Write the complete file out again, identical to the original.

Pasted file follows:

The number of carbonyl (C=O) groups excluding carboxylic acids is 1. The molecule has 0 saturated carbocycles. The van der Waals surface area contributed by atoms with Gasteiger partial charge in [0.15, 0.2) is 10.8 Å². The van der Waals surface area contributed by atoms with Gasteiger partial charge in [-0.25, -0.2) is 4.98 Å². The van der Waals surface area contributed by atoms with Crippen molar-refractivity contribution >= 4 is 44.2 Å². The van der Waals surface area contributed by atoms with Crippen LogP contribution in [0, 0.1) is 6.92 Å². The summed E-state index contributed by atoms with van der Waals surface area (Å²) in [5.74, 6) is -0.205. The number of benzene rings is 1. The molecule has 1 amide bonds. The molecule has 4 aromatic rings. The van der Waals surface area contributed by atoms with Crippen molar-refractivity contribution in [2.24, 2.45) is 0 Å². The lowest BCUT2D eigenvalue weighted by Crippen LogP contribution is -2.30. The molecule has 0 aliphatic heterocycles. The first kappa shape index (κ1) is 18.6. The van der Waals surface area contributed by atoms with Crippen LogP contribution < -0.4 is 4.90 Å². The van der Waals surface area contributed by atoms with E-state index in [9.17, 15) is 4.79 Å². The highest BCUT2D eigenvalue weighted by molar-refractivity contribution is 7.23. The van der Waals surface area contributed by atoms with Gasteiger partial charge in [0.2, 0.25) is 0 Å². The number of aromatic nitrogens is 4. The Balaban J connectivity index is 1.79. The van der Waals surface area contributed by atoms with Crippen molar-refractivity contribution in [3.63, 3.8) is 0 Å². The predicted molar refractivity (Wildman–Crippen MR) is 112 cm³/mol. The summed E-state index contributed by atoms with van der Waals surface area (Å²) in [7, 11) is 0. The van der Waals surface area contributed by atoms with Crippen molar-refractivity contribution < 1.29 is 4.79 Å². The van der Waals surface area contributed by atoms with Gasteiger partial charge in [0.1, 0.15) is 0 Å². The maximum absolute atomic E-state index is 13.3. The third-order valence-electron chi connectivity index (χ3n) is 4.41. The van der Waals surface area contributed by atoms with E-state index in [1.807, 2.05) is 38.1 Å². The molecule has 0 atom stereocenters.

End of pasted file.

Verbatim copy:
The number of carbonyl (C=O) groups excluding carboxylic acids is 1. The molecule has 0 saturated carbocycles. The van der Waals surface area contributed by atoms with Gasteiger partial charge in [0.15, 0.2) is 10.8 Å². The van der Waals surface area contributed by atoms with Gasteiger partial charge in [-0.25, -0.2) is 4.98 Å². The van der Waals surface area contributed by atoms with Crippen molar-refractivity contribution >= 4 is 44.2 Å². The van der Waals surface area contributed by atoms with Crippen LogP contribution in [0, 0.1) is 6.92 Å². The summed E-state index contributed by atoms with van der Waals surface area (Å²) in [5.74, 6) is -0.205. The number of benzene rings is 1. The molecule has 1 amide bonds. The molecule has 4 aromatic rings. The van der Waals surface area contributed by atoms with Crippen molar-refractivity contribution in [2.24, 2.45) is 0 Å². The lowest BCUT2D eigenvalue weighted by Crippen LogP contribution is -2.30. The molecule has 0 aliphatic heterocycles. The first kappa shape index (κ1) is 18.6. The van der Waals surface area contributed by atoms with Crippen LogP contribution < -0.4 is 4.90 Å². The van der Waals surface area contributed by atoms with E-state index in [9.17, 15) is 4.79 Å². The highest BCUT2D eigenvalue weighted by molar-refractivity contribution is 7.23. The van der Waals surface area contributed by atoms with Gasteiger partial charge in [0.2, 0.25) is 0 Å². The number of aromatic nitrogens is 4. The Balaban J connectivity index is 1.79. The van der Waals surface area contributed by atoms with Crippen molar-refractivity contribution in [3.63, 3.8) is 0 Å². The predicted molar refractivity (Wildman–Crippen MR) is 112 cm³/mol. The summed E-state index contributed by atoms with van der Waals surface area (Å²) in [7, 11) is 0. The van der Waals surface area contributed by atoms with Crippen molar-refractivity contribution < 1.29 is 4.79 Å². The van der Waals surface area contributed by atoms with Gasteiger partial charge in [0.1, 0.15) is 0 Å². The maximum absolute atomic E-state index is 13.3. The third-order valence-electron chi connectivity index (χ3n) is 4.41. The van der Waals surface area contributed by atoms with E-state index in [1.807, 2.05) is 38.1 Å². The molecule has 0 atom stereocenters.